NCI is one of 16 organizations including: American Cancer Society, American Cancer Society-Cancer Action Network, American Legacy Foundation, Association of State and Territorial Health Officials, C-Change, Centers for Disease Control and Prevention, Commission on Cancer, Intercultural Cancer Coalition, LiveSTRONG, Leukemia Lymphoma Society, North American Association of Central Cancer Registries, National Association of County and City Health Officials, National Association of Chronic Disease Directors, and Susan G. Komen working together in the area of Comprehensive Cancer Control. Since 1999, the Comprehensive Cancer Control National Partnership (CCCNP) has come together to support the development and implementation of comprehensive cancer control plans in states, tribes and territories. Phases 1 through 3 of this effort resulted in various tools, guidance documents and technical assistance opportunities, such as the CCC Leadership Institutes. Phases 1-3 were successful in assisting with the development of CCC plans and the implementation of priority planning strategies. Phase 4 of the CCCNP effort is designed to continue the fostering of networks among CCC coalitions and to drive action plans that will result in further implementation of CCC plan priority strategies. The CCCNP has chosen the following priorities for Phase 4: Policy Impacting CCC Efforts; Resources for Implementation of CCC Plans, CCC Implementation at the Local Level; and National Partner Communications.
DCCPS, in collaboration with AcademyHealth, the Veteran’s Health Administration, the Agency for Healthcare Research and Quality, the Patient-Centered Outcomes Research Institute, the Robert Wood Johnson Foundation, and several other NIH Institutes, is co-hosting the 7th Annual Conference on the Science of Dissemination and Implementation (2014): Transforming Health Systems to Optimize Individual and Population Health. The first conference was held in 2007 and focused on "Building the Science of Dissemination and Implementation in the service of Public Health." More recent conference topics included: "Building Research Capacity to Bridge the Gap From Science to Service" (2009); “Methods and Measurement” (2010); “Policy and Practice” (2011); and “Research at the Crossroads” (2012). The goal of the conference is to promote and encourage the exchange of ideas across the research community, and to explore contemporary topics and identify concepts, methods and strategies to build research and organizational capacity for dissemination and implementation science. The conference provides interactive forums for the development and growth of the field, with a particular focus on ways in which research capacity can be enhanced.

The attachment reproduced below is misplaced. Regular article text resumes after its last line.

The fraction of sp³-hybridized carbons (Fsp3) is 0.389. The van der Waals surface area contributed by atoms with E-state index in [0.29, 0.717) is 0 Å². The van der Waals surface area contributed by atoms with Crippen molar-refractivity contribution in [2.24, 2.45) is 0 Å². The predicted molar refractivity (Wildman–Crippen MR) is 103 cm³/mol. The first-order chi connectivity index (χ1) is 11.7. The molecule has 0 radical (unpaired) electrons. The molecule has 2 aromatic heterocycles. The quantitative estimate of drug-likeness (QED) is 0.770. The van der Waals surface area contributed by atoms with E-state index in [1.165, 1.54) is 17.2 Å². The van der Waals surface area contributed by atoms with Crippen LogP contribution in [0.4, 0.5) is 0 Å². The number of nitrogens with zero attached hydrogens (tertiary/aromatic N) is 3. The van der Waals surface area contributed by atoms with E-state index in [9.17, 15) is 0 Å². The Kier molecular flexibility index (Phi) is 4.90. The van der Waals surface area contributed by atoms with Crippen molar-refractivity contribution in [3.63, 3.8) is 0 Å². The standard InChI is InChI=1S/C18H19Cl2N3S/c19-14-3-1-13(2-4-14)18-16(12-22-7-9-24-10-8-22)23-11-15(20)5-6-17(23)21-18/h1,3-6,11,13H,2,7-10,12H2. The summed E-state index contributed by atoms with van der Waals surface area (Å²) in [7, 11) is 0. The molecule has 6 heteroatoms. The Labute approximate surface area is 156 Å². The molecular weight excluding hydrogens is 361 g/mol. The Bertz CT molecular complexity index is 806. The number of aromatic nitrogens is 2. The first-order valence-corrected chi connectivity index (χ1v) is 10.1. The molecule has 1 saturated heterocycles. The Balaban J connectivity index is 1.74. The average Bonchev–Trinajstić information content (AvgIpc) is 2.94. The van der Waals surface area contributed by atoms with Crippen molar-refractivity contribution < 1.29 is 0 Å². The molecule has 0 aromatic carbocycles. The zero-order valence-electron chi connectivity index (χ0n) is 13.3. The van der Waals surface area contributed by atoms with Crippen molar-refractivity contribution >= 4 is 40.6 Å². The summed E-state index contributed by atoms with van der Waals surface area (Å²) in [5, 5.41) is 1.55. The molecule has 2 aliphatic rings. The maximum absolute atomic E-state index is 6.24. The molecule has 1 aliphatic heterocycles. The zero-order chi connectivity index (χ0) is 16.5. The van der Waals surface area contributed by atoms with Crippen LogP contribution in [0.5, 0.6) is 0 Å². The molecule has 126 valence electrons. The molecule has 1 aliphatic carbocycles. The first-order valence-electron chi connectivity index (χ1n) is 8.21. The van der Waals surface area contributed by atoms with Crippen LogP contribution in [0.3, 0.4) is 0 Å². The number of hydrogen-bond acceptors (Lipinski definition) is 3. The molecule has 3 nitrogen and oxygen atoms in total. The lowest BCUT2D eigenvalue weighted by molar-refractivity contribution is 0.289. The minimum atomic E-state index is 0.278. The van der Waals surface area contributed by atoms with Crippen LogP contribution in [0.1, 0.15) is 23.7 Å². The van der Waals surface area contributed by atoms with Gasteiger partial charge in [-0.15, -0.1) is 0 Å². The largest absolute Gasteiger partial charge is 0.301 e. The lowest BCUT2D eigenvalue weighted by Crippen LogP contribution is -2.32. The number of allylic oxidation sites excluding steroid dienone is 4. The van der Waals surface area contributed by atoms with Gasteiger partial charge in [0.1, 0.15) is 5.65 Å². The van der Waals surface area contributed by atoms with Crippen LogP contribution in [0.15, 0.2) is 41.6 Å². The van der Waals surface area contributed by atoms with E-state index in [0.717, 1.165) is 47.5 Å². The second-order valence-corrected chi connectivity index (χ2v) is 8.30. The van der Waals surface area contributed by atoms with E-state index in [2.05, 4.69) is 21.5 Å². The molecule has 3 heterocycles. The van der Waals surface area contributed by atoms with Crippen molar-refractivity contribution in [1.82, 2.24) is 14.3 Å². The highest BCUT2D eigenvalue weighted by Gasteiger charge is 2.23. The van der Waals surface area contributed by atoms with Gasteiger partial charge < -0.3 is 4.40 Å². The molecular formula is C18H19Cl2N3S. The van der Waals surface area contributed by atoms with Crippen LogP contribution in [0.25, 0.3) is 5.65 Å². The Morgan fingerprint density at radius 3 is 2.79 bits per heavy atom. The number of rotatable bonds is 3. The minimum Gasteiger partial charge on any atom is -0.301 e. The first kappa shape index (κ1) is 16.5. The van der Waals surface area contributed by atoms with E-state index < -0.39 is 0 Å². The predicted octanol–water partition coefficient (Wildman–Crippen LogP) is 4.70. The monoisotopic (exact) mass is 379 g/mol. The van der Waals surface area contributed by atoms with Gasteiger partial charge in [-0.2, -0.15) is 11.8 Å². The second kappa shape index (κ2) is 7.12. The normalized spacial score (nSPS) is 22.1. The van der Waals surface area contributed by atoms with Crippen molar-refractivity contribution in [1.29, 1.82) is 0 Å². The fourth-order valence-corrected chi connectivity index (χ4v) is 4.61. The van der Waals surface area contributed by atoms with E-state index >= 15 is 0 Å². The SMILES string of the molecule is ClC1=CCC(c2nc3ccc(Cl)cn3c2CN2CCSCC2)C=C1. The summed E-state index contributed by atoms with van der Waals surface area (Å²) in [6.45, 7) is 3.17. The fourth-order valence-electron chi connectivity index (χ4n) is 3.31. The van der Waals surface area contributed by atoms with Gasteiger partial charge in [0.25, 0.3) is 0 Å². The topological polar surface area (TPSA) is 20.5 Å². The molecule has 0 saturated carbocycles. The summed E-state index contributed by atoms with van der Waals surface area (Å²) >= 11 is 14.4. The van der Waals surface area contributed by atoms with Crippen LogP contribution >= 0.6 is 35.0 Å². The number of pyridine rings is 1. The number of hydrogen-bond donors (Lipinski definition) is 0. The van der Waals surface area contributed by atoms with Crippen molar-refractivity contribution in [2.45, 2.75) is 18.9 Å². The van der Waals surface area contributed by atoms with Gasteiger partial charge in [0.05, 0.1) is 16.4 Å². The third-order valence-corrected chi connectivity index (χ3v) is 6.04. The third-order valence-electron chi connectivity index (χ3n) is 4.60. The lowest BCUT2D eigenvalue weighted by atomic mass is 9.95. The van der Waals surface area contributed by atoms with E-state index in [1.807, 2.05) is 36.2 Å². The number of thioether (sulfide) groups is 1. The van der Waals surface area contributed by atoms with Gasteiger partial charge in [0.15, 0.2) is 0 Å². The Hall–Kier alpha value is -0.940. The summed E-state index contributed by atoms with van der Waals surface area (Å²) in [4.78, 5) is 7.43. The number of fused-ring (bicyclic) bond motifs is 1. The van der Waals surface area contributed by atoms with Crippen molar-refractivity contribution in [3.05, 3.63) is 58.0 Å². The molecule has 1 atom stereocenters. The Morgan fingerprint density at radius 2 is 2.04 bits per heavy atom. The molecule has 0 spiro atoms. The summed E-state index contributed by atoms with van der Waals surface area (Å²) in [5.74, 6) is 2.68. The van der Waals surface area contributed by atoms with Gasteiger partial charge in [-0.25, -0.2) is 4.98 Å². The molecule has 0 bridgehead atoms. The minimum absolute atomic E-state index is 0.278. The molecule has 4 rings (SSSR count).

IS collaborates with NCI’s Statistical Research Program to co-lead the Healthy People Cancer Chapter Workgroup with the CDC. With oversight from the NIH Office of Disease Prevention and Health Promotion (ODPHP), the Cancer Workgroup has representation from the National Center for Health Statistics (NCHS), the Agency for Healthcare Research and Quality (AHRQ), C-Change, and the Veteran’s Administration (VA), and works toward setting new objectives and targets for the next decade while measuring progress from the past. Having established a framework for Healthy People 2020, the workgroup actively monitors and reports on our nation’s progress and new set of goals.
IS in collaboration with the Office of Behavioral and Social Sciences Research (OBSSR), the Agency for Healthcare Research and Quality (AHRQ), and six academic teams collaborated in 2012 to develop My Own Health Report (MOHR), an evidence-based patient reported behavioral health assessment and feedback system for primary care paired with counseling and goal setting). MOHR may be administered electronically or on paper, depending upon the setting. In 2013, the collaborative partners conducted a pragmatic trial testing the integration of MOHR into usual primary care practice in nine diverse practice settings across the US paired with nine other practices serving as delayed intervention comparisons. Data collection ended in 2013 and analyses are nearly complete. Preliminary results indicate that general primary care infrastructure and resources present challenges to sustainable integration of health risk assessment tools and processes such as MOHR. Partners are now working on dissemination strategies for this publicly available assessment and considering revisions of the tool for new and expanded applications of the tool.